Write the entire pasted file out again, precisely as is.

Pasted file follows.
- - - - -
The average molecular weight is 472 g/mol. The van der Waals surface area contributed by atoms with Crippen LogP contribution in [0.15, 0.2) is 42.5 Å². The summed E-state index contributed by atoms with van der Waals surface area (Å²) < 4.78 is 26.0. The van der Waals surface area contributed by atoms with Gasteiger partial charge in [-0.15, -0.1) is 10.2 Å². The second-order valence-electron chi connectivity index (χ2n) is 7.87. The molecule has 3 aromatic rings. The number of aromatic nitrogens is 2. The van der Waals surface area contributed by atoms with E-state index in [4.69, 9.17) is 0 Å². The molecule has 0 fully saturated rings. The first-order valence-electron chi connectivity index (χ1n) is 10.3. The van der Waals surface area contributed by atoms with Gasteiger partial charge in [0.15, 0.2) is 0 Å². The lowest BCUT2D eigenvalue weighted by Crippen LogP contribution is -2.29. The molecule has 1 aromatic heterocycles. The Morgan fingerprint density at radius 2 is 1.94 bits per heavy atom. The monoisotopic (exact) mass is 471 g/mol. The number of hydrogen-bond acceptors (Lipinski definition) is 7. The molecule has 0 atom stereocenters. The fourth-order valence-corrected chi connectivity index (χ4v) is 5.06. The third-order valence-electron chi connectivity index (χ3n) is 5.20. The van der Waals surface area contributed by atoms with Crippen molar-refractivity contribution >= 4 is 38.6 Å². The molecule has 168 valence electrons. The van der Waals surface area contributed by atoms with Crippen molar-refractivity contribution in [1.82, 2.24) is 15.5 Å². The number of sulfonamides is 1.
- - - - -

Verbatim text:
The average molecular weight is 472 g/mol. The van der Waals surface area contributed by atoms with Crippen LogP contribution in [0.15, 0.2) is 42.5 Å². The summed E-state index contributed by atoms with van der Waals surface area (Å²) < 4.78 is 26.0. The van der Waals surface area contributed by atoms with Gasteiger partial charge in [-0.15, -0.1) is 10.2 Å². The second-order valence-electron chi connectivity index (χ2n) is 7.87. The molecule has 3 aromatic rings. The number of aromatic nitrogens is 2. The van der Waals surface area contributed by atoms with E-state index in [4.69, 9.17) is 0 Å². The molecule has 0 fully saturated rings. The first-order valence-electron chi connectivity index (χ1n) is 10.3. The van der Waals surface area contributed by atoms with Gasteiger partial charge in [0.15, 0.2) is 0 Å². The lowest BCUT2D eigenvalue weighted by Crippen LogP contribution is -2.29. The molecule has 1 aromatic heterocycles. The Morgan fingerprint density at radius 2 is 1.94 bits per heavy atom. The monoisotopic (exact) mass is 471 g/mol. The number of hydrogen-bond acceptors (Lipinski definition) is 7. The molecule has 0 atom stereocenters. The fourth-order valence-corrected chi connectivity index (χ4v) is 5.06. The third-order valence-electron chi connectivity index (χ3n) is 5.20. The van der Waals surface area contributed by atoms with Crippen molar-refractivity contribution >= 4 is 38.6 Å². The molecule has 168 valence electrons. The van der Waals surface area contributed by atoms with Crippen molar-refractivity contribution in [1.82, 2.24) is 15.5 Å². The number of sulfonamides is 1.